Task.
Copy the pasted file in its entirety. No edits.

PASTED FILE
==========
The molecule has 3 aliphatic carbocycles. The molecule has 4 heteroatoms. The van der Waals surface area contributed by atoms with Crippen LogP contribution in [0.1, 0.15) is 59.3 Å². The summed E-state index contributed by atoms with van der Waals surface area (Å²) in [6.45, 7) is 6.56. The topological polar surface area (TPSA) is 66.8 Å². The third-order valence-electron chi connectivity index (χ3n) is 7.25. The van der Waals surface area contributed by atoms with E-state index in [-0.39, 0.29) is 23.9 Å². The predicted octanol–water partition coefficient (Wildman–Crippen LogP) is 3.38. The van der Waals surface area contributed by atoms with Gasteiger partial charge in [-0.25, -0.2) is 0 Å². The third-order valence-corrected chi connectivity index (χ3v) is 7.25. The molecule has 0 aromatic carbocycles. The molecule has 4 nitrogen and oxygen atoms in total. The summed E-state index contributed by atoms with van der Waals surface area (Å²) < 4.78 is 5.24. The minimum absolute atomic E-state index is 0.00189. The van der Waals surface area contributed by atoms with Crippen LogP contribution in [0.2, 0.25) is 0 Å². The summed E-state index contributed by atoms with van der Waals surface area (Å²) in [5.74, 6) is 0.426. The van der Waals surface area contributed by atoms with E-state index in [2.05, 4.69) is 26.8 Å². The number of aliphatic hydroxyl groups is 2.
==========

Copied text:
The molecule has 3 aliphatic carbocycles. The molecule has 4 heteroatoms. The van der Waals surface area contributed by atoms with Crippen LogP contribution in [0.1, 0.15) is 59.3 Å². The summed E-state index contributed by atoms with van der Waals surface area (Å²) in [6.45, 7) is 6.56. The topological polar surface area (TPSA) is 66.8 Å². The third-order valence-electron chi connectivity index (χ3n) is 7.25. The van der Waals surface area contributed by atoms with E-state index in [-0.39, 0.29) is 23.9 Å². The predicted octanol–water partition coefficient (Wildman–Crippen LogP) is 3.38. The van der Waals surface area contributed by atoms with Gasteiger partial charge in [-0.25, -0.2) is 0 Å². The third-order valence-corrected chi connectivity index (χ3v) is 7.25. The molecule has 0 aromatic carbocycles. The molecule has 4 nitrogen and oxygen atoms in total. The summed E-state index contributed by atoms with van der Waals surface area (Å²) < 4.78 is 5.24. The minimum absolute atomic E-state index is 0.00189. The van der Waals surface area contributed by atoms with Crippen LogP contribution in [0.2, 0.25) is 0 Å². The summed E-state index contributed by atoms with van der Waals surface area (Å²) in [5.74, 6) is 0.426. The van der Waals surface area contributed by atoms with E-state index in [2.05, 4.69) is 26.8 Å². The number of aliphatic hydroxyl groups is 2.